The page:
I've also reviewed the original Law and Order (1932).

Tuesday, January 17, 2023

The Cheat (1915)

The Cheat, made for Famous Players-Lasky in 1915, is a very very early Cecil B. DeMille silent melodrama. It’s the movie that first got DeMille noticed as a major directing talent.

DeMille knew he had a story with potential but it needed work. He made sweeping changes to the original screenplay. His instincts were correct.

Edith Hardy (Fannie Ward) is married to stockbroker Richard Hardy (Jack Dean). Edith is a wildly extravagant social butterfly. She thinks nothing of spending $600 on a single dress. Remember, this was 1915. I have no idea how much that would equate to today but it would certainly be tens of thousands of dollars. Edith is irritated that her husband is so tiresome about her habit of spending money that he doesn’t have.

Edith chairs a charity committee raising money for Belgian refugees. So far $10,000 has been raised. Edith gets a hot stock tip so she decides to “borrow” the $10,000 to play the market. She loses the whole lot.

In desperation she asks her friend, the well-known Japanese ivory dealer Hishuru Tori (Sessue Hayakawa) for help. She needs to get her hands on $10,000 immediately, otherwise she and her husband will be ruined and disgraced.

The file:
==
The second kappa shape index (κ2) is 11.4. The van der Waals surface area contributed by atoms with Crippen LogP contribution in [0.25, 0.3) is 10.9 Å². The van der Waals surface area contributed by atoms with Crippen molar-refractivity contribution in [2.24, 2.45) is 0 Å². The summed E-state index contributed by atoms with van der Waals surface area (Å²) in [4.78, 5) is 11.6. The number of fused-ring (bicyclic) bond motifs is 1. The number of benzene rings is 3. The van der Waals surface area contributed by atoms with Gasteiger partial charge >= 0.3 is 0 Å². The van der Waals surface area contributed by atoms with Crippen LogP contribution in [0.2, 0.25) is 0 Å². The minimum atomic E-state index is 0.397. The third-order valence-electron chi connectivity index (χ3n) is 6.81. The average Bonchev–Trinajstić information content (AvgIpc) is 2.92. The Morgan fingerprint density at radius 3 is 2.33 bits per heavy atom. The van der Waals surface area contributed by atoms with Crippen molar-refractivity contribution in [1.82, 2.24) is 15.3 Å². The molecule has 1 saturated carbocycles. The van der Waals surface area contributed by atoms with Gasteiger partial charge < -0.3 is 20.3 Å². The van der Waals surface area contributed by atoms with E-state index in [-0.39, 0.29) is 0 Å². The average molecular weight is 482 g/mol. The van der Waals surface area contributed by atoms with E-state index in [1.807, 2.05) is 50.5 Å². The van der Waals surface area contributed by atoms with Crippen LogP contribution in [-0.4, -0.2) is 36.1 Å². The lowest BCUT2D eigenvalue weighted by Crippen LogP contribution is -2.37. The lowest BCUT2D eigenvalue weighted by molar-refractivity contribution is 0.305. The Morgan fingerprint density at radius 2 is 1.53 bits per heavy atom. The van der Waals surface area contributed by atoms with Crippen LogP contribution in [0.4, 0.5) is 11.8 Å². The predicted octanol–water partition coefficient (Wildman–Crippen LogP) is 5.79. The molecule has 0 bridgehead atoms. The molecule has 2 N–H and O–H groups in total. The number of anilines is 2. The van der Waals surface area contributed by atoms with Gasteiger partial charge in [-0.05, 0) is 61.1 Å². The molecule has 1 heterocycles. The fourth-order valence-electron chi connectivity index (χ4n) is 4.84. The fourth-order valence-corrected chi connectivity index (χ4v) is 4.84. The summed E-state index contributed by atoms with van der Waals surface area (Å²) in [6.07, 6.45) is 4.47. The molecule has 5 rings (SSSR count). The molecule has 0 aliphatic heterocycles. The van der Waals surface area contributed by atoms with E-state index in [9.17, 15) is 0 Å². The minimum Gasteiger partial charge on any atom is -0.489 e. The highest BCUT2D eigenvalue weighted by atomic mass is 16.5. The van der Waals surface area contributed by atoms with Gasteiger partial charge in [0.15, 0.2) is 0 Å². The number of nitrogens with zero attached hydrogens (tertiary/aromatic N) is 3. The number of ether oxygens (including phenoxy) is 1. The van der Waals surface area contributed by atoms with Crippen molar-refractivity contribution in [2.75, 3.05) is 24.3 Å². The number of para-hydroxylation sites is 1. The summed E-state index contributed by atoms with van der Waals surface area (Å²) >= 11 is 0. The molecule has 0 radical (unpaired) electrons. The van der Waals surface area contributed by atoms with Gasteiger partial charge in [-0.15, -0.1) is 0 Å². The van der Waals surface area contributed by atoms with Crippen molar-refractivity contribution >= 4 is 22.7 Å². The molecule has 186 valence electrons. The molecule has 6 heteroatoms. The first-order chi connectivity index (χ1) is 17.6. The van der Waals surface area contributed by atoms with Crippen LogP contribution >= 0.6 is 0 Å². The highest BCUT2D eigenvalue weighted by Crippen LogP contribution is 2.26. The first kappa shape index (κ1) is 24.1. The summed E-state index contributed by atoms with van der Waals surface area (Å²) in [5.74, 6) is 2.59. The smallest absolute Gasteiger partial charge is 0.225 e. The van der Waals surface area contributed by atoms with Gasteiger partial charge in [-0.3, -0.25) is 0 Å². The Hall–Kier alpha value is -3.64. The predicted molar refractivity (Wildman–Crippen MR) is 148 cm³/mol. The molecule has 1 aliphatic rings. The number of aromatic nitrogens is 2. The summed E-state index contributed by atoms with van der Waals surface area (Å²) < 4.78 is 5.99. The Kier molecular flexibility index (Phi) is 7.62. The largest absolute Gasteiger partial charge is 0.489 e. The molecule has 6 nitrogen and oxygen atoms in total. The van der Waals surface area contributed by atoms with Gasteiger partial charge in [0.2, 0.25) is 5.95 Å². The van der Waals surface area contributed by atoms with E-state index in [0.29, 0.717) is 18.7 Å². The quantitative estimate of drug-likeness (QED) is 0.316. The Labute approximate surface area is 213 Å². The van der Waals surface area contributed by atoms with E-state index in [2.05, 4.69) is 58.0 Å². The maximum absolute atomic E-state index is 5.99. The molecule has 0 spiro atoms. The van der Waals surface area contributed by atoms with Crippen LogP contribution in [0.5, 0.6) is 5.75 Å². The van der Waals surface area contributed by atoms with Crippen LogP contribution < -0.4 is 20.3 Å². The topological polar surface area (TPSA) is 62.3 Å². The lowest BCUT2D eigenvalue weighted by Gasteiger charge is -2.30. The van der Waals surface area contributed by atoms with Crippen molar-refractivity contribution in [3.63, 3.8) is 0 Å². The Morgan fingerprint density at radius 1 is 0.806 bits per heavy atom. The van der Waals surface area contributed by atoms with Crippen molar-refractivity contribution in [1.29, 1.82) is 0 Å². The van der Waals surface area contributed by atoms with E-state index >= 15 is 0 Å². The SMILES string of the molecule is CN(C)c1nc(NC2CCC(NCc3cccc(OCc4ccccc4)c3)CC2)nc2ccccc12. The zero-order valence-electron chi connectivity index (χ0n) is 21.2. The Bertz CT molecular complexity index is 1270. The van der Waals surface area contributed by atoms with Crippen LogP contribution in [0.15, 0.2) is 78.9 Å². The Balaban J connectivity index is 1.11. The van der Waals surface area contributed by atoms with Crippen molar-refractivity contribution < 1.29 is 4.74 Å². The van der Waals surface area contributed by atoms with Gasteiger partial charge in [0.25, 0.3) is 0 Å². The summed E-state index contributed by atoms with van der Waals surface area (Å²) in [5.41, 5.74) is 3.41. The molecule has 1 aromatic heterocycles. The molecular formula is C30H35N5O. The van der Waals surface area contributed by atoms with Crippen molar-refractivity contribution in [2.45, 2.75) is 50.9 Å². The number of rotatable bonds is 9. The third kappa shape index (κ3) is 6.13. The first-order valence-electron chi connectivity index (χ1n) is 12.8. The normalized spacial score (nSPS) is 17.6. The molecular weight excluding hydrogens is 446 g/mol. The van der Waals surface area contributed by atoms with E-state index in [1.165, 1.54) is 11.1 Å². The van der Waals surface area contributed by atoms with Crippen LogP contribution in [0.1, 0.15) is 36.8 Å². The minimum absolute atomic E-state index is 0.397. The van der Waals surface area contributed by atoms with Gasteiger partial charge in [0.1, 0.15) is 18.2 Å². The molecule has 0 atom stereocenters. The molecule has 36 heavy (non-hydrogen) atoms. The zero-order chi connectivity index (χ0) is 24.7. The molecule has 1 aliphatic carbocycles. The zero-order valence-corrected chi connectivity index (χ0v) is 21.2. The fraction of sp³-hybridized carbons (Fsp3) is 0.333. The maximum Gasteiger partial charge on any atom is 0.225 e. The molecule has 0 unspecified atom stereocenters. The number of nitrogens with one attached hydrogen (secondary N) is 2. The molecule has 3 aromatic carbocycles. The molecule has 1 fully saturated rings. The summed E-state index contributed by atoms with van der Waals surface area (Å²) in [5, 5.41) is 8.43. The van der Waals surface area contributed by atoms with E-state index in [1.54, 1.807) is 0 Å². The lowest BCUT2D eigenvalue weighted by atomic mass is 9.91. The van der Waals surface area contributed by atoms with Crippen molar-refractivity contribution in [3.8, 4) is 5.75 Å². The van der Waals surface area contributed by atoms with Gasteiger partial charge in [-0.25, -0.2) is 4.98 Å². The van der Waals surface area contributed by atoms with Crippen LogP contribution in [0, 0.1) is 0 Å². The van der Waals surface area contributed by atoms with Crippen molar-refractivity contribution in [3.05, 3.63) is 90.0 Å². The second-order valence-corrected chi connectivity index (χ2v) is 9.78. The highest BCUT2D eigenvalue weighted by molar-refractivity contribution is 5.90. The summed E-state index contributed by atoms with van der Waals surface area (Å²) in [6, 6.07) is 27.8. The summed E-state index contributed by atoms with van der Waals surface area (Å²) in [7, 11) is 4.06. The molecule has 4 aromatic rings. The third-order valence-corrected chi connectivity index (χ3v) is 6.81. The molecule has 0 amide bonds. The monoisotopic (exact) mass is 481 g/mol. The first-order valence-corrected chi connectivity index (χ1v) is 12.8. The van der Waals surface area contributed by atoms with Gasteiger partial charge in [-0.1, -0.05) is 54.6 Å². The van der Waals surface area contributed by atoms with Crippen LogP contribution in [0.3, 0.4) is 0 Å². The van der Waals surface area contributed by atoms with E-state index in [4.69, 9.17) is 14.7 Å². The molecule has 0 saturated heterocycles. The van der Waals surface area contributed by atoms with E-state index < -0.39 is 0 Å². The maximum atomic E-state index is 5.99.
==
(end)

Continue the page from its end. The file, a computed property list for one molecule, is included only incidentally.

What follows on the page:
He agrees to give her the $10,000, but there will be a price. The price will be the use of her body.

There’s an early scene in which Hishuru Tori is marking his ivory statuettes with a branding iron, as a sign that they belong to him. We will soon discover that he adopts the same approach with his women.

At the exact moment that Edith is closing the deal to sell herself to the ivory dealer her husband makes a killing on the stock market. Suddenly they’re rich. She tells him that she needs ten grand right away and he gives her the money without asking any questions. Now she can buy herself back from Hishuru Tori but the ivory dealer isn’t having any of this. She made a deal with him and he doesn’t intend to be cheated. Now things get really melodramatic and it all culminates in a shooting, followed by a trial.

One of the things I notice about DeMille’s silent pictures (and I’ve seen quite a few of them) is that the acting is fairly naturalistic. There’s not a huge amount of the exaggerated acting style that so many people associate with silent movies. Fannie Ward succumbs to the temptation at times but this is after all a melodrama. The acting of Sessue Hayakawa and Jack Dean is very naturalistic.

It’s intriguing to note that in the original 1915 release the character played by Sessue Hayakawa is named Hishuru Tori and he’s Japanese. When it was re-released in 1918 his nationality was changed to Burmese and his name was changed to Haka Arakau. Sessue Hayakawa was of course Japanese. Either way this rôle made him a major Hollywood star.